It’s ok, if you don’t chant - there’s nothing for you to do - just close your eyes and listen with an open heart. (And I did open one eye just to see what everyone else is doing!) lol Traditionally each class opens and closes with traditional Sanskrit chant, but I have been to a practice, where it is just the simple OM shanti shanti to start and end the practice. And OM is doable. WHY? Read THIS.

10 Sun Salutations

Thus the began my love for Sun Salutations. It started with pain, more mentally and physically, grew into a trancelike meditate state, and voila. The body is very resilient and plus sun salutations are an awesome warmups for the practice. From my research, they say there is 10 (5 Sun Salutation As and 5 Sun Salutation Bs). I believe it is so.

Vinyasas (Mini Sun salutations) in between poses

Vinyasa translates to flow and this is exactly what you are doing in a sun salutation and in a vinyasa, flowing from one movement to the next in time with your breath. Vinyasa is also the mini sun salutations as you move through chaturanga, upward dog, downward dog.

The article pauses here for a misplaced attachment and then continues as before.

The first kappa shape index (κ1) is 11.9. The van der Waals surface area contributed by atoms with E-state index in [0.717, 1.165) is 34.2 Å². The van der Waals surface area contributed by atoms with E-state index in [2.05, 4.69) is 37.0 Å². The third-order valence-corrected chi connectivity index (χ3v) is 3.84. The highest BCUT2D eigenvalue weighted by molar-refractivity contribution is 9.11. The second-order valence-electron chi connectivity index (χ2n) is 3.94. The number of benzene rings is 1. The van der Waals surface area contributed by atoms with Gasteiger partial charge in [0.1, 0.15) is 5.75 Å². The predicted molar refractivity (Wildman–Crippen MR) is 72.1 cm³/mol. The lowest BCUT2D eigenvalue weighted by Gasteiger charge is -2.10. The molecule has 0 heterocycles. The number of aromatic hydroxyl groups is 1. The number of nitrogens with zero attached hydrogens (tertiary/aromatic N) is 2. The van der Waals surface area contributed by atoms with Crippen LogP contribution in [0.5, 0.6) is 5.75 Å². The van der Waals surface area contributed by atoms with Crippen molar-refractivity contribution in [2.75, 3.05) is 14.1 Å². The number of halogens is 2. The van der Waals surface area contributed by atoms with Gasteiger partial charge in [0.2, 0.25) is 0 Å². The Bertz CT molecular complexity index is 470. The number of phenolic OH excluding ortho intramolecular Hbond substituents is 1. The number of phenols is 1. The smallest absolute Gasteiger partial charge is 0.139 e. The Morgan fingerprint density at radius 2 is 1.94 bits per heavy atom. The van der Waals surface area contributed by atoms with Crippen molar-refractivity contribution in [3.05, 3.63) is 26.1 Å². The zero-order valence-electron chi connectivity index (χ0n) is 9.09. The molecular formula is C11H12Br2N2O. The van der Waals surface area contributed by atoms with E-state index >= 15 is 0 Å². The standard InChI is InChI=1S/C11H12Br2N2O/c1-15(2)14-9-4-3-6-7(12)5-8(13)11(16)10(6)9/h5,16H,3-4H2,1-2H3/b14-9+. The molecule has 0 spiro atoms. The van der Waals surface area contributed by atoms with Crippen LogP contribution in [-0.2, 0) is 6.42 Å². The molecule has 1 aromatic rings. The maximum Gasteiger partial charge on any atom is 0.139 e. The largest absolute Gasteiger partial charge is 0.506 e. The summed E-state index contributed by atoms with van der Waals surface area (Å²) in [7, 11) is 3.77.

Note that this is the strenuous part of the practice, and requires a lot of endurance and mind over matter stuff. It can cause injury if you get tired and lose focus on alignment. but you do have the option NOT TO VINYASA (and some teachers will advise you exactly that especially if you are a beginner.) Remember, yoga is all about listening to and respecting your body, so there is no shame in sitting out of a few vinyasas.

It’s going to get Hot

Not hot like Bikram, but the challenging poses plus the multiple vinyasa do get you sweaty.

Not much alignment cues

You are expected get into the pose based on the verbal cues. My experience is that the teacher brought me to the final pose, but the process to get there is a bit unclear and once I’m there there is no additional cues to deepen, or stabilise. All they do is COUNT - 5…4…3…2…Sometimes the teacher do demo but very minimal. I was unfamiliar with the poses so I just watched and followed because there’s bound to be someone who knows what they are doing. And once you they count.

Set Sequence

The Ashtanga yoga sequence is set, it never changes. The benefit of repetition is that you will start to see the progress in your body as soon as your body ease in the used-to-be challenging poses.

Expect To Be Adjusted

Expect that the teacher will also assist/adjust you - sometimes it may feel amazing sometimes it can be little too aggressive on the assisting front and push you deeper than your body was made to go, causing injuries. Know that you have every right to request that the instructor not assist you. Just politely tell them at the beginning of class or the first time they approach you.

The teachers talk about Bandhas and speak in Sanskrit whole a lot